More from the text of the speech:
For history tells us that while these truths may be self-evident, they have never been self-executing; that while freedom is a gift from God, it must be secured by His people here on Earth.God! God is well-represented in this speech. In addition to that "gift from God" (and "their Creator"), there's:
We are true to our creed when a little girl born into the bleakest poverty knows that she has the same chance to succeed as anybody else, because she is an American, she is free, and she is equal, not just in the eyes of God but also in our own....God is the source of our rights, God makes us stewards of the environment, public servants swear oaths to God, and the blessings of God are requested.
We cannot cede to other nations the technology that will power new jobs and new industries – we must claim its promise. That is how we will maintain our economic vitality and our national treasure – our forests and waterways; our croplands and snowcapped peaks. That is how we will preserve our planet, commanded to our care by God....
My fellow Americans, the oath I have sworn before you today, like the one recited by others who serve in this Capitol, was an oath to God and country, not party or faction – and we must faithfully execute that pledge during the duration of our service....
Thank you, God Bless you, and may He forever bless these United States of America.
Obama also dealt with the question of federalism, the role of federal power. There are the things we do "together," he said, listing matters that call for uniform national policy: providing for "railroads and highways to speed travel and commerce," "schools and colleges to train our workers, regulation of the "free market... to ensure competition and fair play," "care for the vulnerable," and "protect[ion] ... from life’s worst hazards and misfortune."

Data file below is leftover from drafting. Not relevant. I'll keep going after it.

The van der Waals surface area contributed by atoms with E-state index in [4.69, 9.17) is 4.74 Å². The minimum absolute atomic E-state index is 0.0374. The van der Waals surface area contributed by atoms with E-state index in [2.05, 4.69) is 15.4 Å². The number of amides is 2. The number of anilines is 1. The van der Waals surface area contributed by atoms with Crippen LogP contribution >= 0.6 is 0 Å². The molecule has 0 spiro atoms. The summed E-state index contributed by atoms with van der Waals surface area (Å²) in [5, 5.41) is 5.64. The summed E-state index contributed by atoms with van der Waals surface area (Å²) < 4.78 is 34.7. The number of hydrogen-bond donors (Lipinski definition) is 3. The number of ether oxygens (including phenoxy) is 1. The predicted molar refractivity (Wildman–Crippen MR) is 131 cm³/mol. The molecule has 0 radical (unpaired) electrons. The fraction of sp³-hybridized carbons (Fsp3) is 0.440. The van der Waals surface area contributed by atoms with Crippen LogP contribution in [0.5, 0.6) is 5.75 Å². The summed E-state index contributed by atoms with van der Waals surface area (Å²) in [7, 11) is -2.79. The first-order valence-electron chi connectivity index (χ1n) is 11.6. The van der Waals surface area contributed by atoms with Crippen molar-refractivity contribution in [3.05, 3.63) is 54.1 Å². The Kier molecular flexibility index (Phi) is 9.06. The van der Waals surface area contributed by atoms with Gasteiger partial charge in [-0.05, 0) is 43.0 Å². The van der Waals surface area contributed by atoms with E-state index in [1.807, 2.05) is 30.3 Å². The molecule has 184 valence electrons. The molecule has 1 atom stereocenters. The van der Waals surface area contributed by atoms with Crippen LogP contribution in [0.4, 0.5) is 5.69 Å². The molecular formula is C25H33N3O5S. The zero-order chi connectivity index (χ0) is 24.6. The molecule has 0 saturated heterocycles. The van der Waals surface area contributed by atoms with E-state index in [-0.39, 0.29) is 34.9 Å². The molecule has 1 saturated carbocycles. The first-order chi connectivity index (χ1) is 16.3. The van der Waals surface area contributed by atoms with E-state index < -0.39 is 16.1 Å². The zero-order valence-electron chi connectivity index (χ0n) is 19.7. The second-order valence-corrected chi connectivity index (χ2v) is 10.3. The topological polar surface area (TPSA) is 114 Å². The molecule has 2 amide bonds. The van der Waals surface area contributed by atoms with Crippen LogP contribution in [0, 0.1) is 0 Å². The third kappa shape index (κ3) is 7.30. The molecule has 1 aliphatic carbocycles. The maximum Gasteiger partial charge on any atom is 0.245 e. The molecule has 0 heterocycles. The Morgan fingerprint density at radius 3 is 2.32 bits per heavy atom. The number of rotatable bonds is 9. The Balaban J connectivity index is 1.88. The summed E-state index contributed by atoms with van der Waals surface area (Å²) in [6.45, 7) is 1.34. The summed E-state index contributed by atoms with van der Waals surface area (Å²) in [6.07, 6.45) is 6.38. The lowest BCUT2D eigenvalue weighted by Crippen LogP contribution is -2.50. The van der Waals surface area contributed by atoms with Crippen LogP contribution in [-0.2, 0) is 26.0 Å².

But then he gives attention to some conservative ideas, "skepticism of central authority," rejection of "the fiction that all society’s ills can be cured through government alone," "celebration of initiative and enterprise," and "insistence on hard work and personal responsibility."
Turning back to the left, he asserts that "preserving our individual freedoms ultimately requires collective action." Collective action is needed "Now, more than ever," he says: "My fellow Americans, we are made for this moment, and we will seize it – so long as we seize it together." Made for this moment? That's an odd phrase, echoed later with "That is what this moment requires," which comes after vague references to "outworn programs, and the need to "harness new ideas and technology," to fix: 1. "our government," 2. "our tax code," and 3. "our schools." Nothing particularly "this moment" about any of that, so this "moment" theme fizzled. Maybe it was an incorporation by reference to his huge "This is the moment" speech from June 2008.
There's more to the speech — attention to the environment, national security, "our gay brothers and sisters," and so forth, and it finally comes back to the Declaration of Independence material. We need to "lift" our "voices... in defense of our most ancient values and enduring ideals" and "embrace... our lasting birthright... of freedom."